• If you have an additional graduate degree like an MBA, place it above or below your highest science degree, depending upon the position you're applying for. Do you want to present yourself as a scientist with impressive business credentials or as a businessperson with an impressive science background?

4. Employment History: At some future date, you will move postdoc positions into your Education section, but most Science Careers readers will want to include them in the employment section so that their work history seems more substantial. Each listing in this section is an opportunity to reinforce your fit for a specific job.

  • Show the employer name, your title, and a full date range (not just the year).
  • Below that, describe the aspects of the position that link the work experience with the job requirements. For example, if you are applying to a position that requires a working knowledge of Pichia pastoris, describe work that you have done with yeast, especially with that species.
  • Start with your most recent work experience and work backward. Leave out nonprofessional work (McDonald's, Starbucks, etc.) unless it illustrates something that may be of interest to the employer. In that case you should make the connection clear.
  • Don’t be afraid to put in concurrent work or volunteer experiences, even if they're outside your field. Maybe you are the president of the homeowner's association for your 52-unit condominium building. It isn't a paid gig, but it’s a serious job requiring organizational and people skills. If it's relevant to the job, you should include it and make the connection.

5. Professional Affiliations and Awards: When you're on a committee or have an ad-hoc reviewer position on a journal, put it in here. At first this section may include only your association memberships: "American Society of Plant Biologists, Mycological Society of America, American Phytopathological Society, American Association for the Advancement of Science." You can also use this section to brag about an award you received or a special recognition you earned.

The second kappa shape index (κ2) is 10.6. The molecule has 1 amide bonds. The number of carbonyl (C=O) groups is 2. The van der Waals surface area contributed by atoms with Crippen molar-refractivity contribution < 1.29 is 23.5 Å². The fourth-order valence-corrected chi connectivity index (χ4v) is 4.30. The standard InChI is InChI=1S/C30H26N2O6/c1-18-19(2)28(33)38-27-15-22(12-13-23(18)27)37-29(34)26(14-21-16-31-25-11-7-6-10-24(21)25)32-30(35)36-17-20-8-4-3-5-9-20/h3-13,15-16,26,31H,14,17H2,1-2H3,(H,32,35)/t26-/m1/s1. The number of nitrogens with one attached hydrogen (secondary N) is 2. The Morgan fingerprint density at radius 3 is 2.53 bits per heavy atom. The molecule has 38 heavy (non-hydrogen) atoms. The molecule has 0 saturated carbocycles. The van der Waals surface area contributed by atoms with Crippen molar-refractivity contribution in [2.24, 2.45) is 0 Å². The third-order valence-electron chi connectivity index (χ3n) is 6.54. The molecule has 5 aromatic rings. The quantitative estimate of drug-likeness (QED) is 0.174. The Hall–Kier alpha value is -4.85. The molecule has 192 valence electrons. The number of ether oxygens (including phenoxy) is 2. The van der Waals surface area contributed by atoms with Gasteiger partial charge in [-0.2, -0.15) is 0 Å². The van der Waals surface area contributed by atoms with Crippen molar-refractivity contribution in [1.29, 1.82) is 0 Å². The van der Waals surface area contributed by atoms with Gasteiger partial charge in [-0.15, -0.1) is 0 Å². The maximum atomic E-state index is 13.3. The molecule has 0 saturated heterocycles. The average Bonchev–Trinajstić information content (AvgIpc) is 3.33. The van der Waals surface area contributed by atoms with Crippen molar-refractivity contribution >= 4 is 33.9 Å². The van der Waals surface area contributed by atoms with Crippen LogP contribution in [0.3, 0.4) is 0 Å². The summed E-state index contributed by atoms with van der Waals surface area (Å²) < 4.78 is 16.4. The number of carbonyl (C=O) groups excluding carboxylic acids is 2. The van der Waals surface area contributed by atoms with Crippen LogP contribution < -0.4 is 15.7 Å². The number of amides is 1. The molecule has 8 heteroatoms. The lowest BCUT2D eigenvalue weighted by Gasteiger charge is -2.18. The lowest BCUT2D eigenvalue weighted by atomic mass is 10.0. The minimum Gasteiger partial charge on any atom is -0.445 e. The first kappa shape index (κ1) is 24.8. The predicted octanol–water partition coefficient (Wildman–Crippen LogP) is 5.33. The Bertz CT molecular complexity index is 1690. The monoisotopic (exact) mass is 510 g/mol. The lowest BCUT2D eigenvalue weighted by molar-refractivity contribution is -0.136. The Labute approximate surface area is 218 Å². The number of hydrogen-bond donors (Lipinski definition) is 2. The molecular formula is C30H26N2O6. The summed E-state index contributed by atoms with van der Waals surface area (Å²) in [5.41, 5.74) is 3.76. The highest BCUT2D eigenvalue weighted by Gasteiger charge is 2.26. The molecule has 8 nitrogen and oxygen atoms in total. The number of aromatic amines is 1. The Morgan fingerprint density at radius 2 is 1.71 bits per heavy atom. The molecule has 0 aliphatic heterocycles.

6. Participation in Scientific Conferences and Symposia: In this section, you’ll highlight your presentations at workshops and events. If you’d like a place to put a few select posters, this is it. Posters have little value on a CV, but if you "tune" them to resonate with the job, you’ll get more bang from their mention. Don’t focus on simply attending a meeting, but if you gave a poster presentation that was on target with the job requirements, it is OK to list it. And I would list every single speaking engagement, even if it was off-topic for the job, because companies are all looking for communication experience.

7. Publications: Conclude with your list of publications. If you have the ability to discriminate—that is, if you have more than a couple of publications—use "Relevant Publications" as your subhead. Keeping with the theme of fine-tuning your CV to the opportunity, choose those publications that reinforce your fit with the company’s area of need.

What to leave out

You may have planned to include a "Skills and Techniques" section because you’ve read that resume robots scan the incoming CVs to look for certain abilities. But if you write the employment history section skillfully, you can include enough about your skills that you don't need a separate section. (Anyway, that whole business about robots reading  resumes is a bit overblown.)

"Personal Interests" on the CV is a sore point for many. Some people think there's an advantage in showing their passion for bowling or hiking in the great outdoors. I don’t think that’s the case, but add it if you want to. But please understand that there’s an at least equal chance it will be a turn off. Personal interests can cross into territory that is none of an employer’s business, and so, in my view, is better left out.

The big change that I see happening right now is that those who succeed in the job market have spent a lot of time identifying and targeting specific jobs instead of blanketing employers with CVs and Web applications. Today, focus, customization, and followup will earn you big rewards.

A writer and speaker on career issues worldwide, David Jensen is the founder of CareerTrax Inc. and managing director of Kincannon & Reed Global Executive Search.

10.1126/science.caredit.a1300228